A few days ago I saw something about Frommer's, (owned by Google), going digital except for their Disney guides. I can't remember where, it may have been an Ingram or Baker & Taylor e-mail. This is enough for Harry McCracken to herald the end of printed travel guides in Time Magazine, Print Travel Books Are Dead, and There's No Good Replacement
Now I see at The Guardian that Lonely Planet has been sold by its owner, the BBC, as Kevin Rushby reports in The death of the guidebook will open up new worlds . It's worth reading the comments on this one for some interesting back and forth. Some say that the Web does listings of restaurants & hotels better, but that e-book versions of travel guides leave a lot to be desired.
Still, it sounds to me like another groan of tectonic plates shifting in our print collection. Fiction is bursting at the seams, but non-fiction seems to be withering away in very definite areas. Still thriving vigorously in print: cookery and knitting!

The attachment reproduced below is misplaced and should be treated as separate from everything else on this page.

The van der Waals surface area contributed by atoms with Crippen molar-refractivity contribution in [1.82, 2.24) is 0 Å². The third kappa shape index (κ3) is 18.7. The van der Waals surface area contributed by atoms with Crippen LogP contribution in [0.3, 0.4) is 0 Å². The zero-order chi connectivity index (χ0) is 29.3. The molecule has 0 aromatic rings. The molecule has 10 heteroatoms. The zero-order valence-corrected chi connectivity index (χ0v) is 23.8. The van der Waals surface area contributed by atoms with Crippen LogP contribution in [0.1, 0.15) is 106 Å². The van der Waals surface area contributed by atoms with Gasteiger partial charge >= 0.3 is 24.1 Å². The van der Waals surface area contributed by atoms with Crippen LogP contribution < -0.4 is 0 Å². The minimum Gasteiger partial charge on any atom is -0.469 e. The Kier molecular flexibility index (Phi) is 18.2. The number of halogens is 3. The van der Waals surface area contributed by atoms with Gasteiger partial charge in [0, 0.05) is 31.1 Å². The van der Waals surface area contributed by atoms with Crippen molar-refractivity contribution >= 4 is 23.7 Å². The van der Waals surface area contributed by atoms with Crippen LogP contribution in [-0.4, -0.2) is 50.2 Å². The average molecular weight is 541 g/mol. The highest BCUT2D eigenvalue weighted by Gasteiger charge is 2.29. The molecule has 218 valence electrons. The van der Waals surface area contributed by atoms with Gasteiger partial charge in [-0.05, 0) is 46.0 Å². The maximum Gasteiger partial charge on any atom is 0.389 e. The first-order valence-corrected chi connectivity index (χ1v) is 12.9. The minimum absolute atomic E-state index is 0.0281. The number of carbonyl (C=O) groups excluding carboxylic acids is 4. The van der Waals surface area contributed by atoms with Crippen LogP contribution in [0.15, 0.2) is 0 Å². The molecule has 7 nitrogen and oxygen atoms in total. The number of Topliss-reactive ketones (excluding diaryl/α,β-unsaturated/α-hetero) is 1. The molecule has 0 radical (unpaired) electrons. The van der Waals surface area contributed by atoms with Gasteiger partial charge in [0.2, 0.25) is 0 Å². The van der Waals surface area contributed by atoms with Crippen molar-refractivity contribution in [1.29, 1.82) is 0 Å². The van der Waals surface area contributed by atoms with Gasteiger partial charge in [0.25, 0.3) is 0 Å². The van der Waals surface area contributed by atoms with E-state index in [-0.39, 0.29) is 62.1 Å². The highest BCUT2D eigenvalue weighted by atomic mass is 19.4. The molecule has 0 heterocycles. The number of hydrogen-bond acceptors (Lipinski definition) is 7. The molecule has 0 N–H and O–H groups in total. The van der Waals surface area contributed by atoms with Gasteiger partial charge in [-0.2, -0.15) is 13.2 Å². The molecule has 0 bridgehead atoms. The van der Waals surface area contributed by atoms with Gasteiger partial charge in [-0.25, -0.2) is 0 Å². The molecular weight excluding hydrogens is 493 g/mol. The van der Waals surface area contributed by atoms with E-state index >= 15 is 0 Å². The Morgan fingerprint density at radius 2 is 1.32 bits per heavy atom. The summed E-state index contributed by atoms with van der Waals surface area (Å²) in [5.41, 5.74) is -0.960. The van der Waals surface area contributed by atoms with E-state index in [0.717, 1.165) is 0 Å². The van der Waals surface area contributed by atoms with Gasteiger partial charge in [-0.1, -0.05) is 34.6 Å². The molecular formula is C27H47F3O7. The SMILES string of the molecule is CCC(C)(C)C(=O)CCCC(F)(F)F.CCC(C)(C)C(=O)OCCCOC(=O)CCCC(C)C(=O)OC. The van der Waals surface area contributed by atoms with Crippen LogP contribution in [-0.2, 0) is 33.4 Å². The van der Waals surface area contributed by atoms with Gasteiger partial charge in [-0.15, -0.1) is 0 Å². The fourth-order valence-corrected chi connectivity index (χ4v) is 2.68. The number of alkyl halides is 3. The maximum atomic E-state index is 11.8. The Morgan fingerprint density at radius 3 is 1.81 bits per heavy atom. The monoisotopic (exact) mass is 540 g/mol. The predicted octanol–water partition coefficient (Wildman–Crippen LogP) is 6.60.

A quite elderly Southern lady approached the reference desk. She must have been in her 80's. Could I find the words to a poem? She knew the first lines, and began to sing them to me in a low voice.
Sweetest little fellow
Don't know what to call him
But he's mighty like a rose
They are the lyrics to Mighty Lak' a Rose, written by Frank Lebby Stanton . Her mother had sung it as a lullaby to her and her sister, and she wanted to give the lyrics to her sister as a gift.
She was amazed that I could conjure up the complete lyrics on my computer and print them out for her, along with the Wikipedia entry on the song.
I am sure I have heard of this song, but I didn't know it. I had no idea that it had been recorded by so many famous singers and bands.